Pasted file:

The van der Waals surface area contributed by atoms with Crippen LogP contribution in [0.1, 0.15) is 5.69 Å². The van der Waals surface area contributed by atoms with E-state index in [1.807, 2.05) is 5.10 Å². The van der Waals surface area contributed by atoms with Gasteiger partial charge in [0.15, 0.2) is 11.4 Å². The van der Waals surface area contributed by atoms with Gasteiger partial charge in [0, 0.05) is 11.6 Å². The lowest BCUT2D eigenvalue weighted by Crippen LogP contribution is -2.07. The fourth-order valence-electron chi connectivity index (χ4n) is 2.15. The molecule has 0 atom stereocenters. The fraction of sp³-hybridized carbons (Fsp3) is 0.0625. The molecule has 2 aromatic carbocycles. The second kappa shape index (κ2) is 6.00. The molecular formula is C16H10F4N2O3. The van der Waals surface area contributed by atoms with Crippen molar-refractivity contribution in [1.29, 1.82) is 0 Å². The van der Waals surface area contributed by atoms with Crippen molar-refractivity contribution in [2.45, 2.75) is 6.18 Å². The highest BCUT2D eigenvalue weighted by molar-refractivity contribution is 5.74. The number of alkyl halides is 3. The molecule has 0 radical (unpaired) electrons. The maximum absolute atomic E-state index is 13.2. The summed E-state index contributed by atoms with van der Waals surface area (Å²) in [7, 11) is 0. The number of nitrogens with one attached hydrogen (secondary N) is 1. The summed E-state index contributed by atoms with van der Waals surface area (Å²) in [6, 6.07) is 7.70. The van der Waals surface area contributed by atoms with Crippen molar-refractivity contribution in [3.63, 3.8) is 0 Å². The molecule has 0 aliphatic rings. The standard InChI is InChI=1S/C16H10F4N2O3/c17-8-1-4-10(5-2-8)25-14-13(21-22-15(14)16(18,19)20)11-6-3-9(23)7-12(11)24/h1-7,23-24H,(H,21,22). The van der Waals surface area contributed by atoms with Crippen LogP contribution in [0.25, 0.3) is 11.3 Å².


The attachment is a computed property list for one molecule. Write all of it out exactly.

The van der Waals surface area contributed by atoms with Crippen LogP contribution in [0.1, 0.15) is 5.69 Å². The van der Waals surface area contributed by atoms with E-state index in [1.807, 2.05) is 5.10 Å². The van der Waals surface area contributed by atoms with Gasteiger partial charge in [0.15, 0.2) is 11.4 Å². The van der Waals surface area contributed by atoms with Gasteiger partial charge in [0, 0.05) is 11.6 Å². The lowest BCUT2D eigenvalue weighted by Crippen LogP contribution is -2.07. The fourth-order valence-electron chi connectivity index (χ4n) is 2.15. The molecule has 0 atom stereocenters. The fraction of sp³-hybridized carbons (Fsp3) is 0.0625. The molecule has 2 aromatic carbocycles. The second kappa shape index (κ2) is 6.00. The molecular formula is C16H10F4N2O3. The van der Waals surface area contributed by atoms with Crippen molar-refractivity contribution in [1.29, 1.82) is 0 Å². The van der Waals surface area contributed by atoms with Crippen molar-refractivity contribution in [2.45, 2.75) is 6.18 Å². The highest BCUT2D eigenvalue weighted by molar-refractivity contribution is 5.74. The number of alkyl halides is 3. The molecule has 0 radical (unpaired) electrons. The maximum absolute atomic E-state index is 13.2. The summed E-state index contributed by atoms with van der Waals surface area (Å²) in [7, 11) is 0. The number of nitrogens with one attached hydrogen (secondary N) is 1. The summed E-state index contributed by atoms with van der Waals surface area (Å²) in [6, 6.07) is 7.70. The van der Waals surface area contributed by atoms with Crippen molar-refractivity contribution in [3.63, 3.8) is 0 Å². The molecule has 0 aliphatic rings. The standard InChI is InChI=1S/C16H10F4N2O3/c17-8-1-4-10(5-2-8)25-14-13(21-22-15(14)16(18,19)20)11-6-3-9(23)7-12(11)24/h1-7,23-24H,(H,21,22). The van der Waals surface area contributed by atoms with Crippen LogP contribution in [0.25, 0.3) is 11.3 Å².